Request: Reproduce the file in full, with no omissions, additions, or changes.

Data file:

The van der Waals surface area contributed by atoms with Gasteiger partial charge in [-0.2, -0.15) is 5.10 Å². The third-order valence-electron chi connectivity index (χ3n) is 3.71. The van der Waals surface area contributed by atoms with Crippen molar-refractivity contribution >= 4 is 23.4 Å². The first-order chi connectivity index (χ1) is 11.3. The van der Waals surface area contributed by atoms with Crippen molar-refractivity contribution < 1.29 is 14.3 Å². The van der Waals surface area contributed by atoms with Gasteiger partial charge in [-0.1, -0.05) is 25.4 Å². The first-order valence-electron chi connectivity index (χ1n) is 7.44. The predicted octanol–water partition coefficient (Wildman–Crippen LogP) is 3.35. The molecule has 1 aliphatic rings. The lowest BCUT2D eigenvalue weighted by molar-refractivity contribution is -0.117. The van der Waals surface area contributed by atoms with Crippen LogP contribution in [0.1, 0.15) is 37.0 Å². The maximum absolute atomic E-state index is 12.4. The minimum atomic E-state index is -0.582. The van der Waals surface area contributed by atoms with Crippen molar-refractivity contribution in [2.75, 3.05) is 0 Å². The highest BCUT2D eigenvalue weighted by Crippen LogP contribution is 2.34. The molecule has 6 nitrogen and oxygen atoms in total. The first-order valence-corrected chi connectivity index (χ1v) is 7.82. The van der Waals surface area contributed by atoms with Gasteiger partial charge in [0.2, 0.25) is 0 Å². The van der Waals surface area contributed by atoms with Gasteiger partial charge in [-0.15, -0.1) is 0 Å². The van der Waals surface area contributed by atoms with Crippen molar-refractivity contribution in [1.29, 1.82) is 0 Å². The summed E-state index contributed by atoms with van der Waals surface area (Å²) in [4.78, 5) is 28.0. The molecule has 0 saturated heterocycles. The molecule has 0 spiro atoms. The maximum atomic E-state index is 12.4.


The van der Waals surface area contributed by atoms with Gasteiger partial charge in [-0.2, -0.15) is 5.10 Å². The third-order valence-electron chi connectivity index (χ3n) is 3.71. The van der Waals surface area contributed by atoms with Crippen molar-refractivity contribution >= 4 is 23.4 Å². The first-order chi connectivity index (χ1) is 11.3. The van der Waals surface area contributed by atoms with Crippen molar-refractivity contribution < 1.29 is 14.3 Å². The van der Waals surface area contributed by atoms with Gasteiger partial charge in [-0.1, -0.05) is 25.4 Å². The first-order valence-electron chi connectivity index (χ1n) is 7.44. The predicted octanol–water partition coefficient (Wildman–Crippen LogP) is 3.35. The molecule has 1 aliphatic rings. The lowest BCUT2D eigenvalue weighted by molar-refractivity contribution is -0.117. The van der Waals surface area contributed by atoms with Crippen LogP contribution in [0.1, 0.15) is 37.0 Å². The maximum absolute atomic E-state index is 12.4. The minimum atomic E-state index is -0.582. The van der Waals surface area contributed by atoms with Crippen molar-refractivity contribution in [2.75, 3.05) is 0 Å². The highest BCUT2D eigenvalue weighted by Crippen LogP contribution is 2.34. The molecule has 6 nitrogen and oxygen atoms in total. The first-order valence-corrected chi connectivity index (χ1v) is 7.82. The van der Waals surface area contributed by atoms with Gasteiger partial charge in [0.2, 0.25) is 0 Å². The van der Waals surface area contributed by atoms with Gasteiger partial charge in [-0.15, -0.1) is 0 Å². The van der Waals surface area contributed by atoms with Crippen molar-refractivity contribution in [1.29, 1.82) is 0 Å². The summed E-state index contributed by atoms with van der Waals surface area (Å²) in [4.78, 5) is 28.0. The molecule has 0 saturated heterocycles. The molecule has 0 spiro atoms. The maximum atomic E-state index is 12.4.